Guyanese-born cop charged with killing unarmed civilian in NY

A Guyanese-born New York police officer was on Tuesday charged with the murder of an unarmed man, whom he fatally shot during an off-duty dispute in July, 2015.

According to a New York Times report, Wayne Isaacs, 37, pleaded not guilty to second-degree murder and manslaughter and was granted US$500,000 bail and asked to lodge both his US and Guyanese passports. If convicted, he could face a life sentence.

The report said that Isaacs was handcuffed after the judge, Alexander B. Jeong, ordered him held on US$500,000 bail. Relatives of the slain man, Delrawn Small, sobbed, and his widow shrieked.

Wayne Isaacs (New York Post photograph)
Wayne Isaacs (New York Post photograph)

The report said that Assistant Attorney General Joshua Gradinger, in his bail submission, described the shooting as “a brutal, deliberate action wherein this defendant fired not one, not two, but three shots” at Small, “with absolutely no legal justification.” Officer Isaacs is said to be the first police officer to be prosecuted by Attorney General Eric T. Schneiderman since Governor Andrew Cuomo issued an executive order in July, 2015 allowing the Attorney General to investigate certain deaths of civilians at the hands of officers.

The unit created under the mandate, the Special Investigations and Prosecutions Unit, has investigated six deaths so far. Two were found not to warrant criminal charges and three others remain under investigation, Schneiderman has said.

Guyanese lawyer Stephen C. Worth, who is defending Isaacs, said that his client would push for a trial. “At the end of it, we expect Officer Isaacs to be acquitted,” the lawyer said.

The lawyer called the prosecution’s bail request “outrageous” and said there was no reason to believe that his client, who lives in Brooklyn with his wife and two children, would flee.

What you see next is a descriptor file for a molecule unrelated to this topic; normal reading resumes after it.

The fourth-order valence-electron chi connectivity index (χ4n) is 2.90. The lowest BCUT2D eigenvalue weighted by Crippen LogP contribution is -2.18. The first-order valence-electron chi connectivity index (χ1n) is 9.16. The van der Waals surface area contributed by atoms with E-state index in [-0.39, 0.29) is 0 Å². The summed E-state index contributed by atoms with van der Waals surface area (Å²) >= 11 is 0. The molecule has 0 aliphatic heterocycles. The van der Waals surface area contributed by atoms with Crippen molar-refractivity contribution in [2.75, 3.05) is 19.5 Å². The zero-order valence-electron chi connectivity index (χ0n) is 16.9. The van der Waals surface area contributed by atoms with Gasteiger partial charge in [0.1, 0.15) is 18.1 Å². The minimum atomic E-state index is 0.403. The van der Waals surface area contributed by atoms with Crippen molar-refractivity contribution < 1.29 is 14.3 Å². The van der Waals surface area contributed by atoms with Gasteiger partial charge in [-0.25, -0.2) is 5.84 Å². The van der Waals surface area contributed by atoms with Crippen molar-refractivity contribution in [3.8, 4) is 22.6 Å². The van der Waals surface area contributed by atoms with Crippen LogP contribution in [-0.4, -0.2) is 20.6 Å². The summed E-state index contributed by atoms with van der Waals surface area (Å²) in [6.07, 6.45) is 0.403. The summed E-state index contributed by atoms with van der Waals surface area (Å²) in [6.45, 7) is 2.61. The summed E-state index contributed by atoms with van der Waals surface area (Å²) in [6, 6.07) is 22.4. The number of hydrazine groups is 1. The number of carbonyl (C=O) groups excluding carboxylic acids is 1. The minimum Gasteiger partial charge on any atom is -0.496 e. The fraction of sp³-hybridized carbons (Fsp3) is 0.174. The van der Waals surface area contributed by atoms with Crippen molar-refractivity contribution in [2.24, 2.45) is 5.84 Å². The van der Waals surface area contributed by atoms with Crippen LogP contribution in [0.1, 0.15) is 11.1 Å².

He compared the case to that of another officer, Peter Liang, who was allowed to remain free following his indictment in 2014 for manslaughter in the killing of an unarmed man, Akai Gurley, in the stairwell of a Brooklyn housing project.

The report said that Justice Jeong ordered Isaacs to surrender his United States and Guyanese passports and any firearms he possessed besides his service weapon, which he had already surrendered along with the personal firearm used in the shooting.

At the time of the shooting, Isaacs was driving home early on July 4, 2015 after finishing a 4 p.m to midnight shift when he got into a traffic dispute with Small in the Cypress Hills neighbourhood.

Surveillance video showed Small approaching the Isaacs’ vehicle at a stoplight on Atlantic Avenue and within seconds he stumbled and fell to the ground.

A court document filed with the indictment said Isaacs told a responding officer minutes after the shooting that “[Small] kept hitting me. My lip, my lip.”

Outside the courtroom after the arraignment, Worth said the case turned on the question of when Isaacs had a right to defend himself. “What’s the point at which he can feel that deadly physical force is being used against him?” he said.

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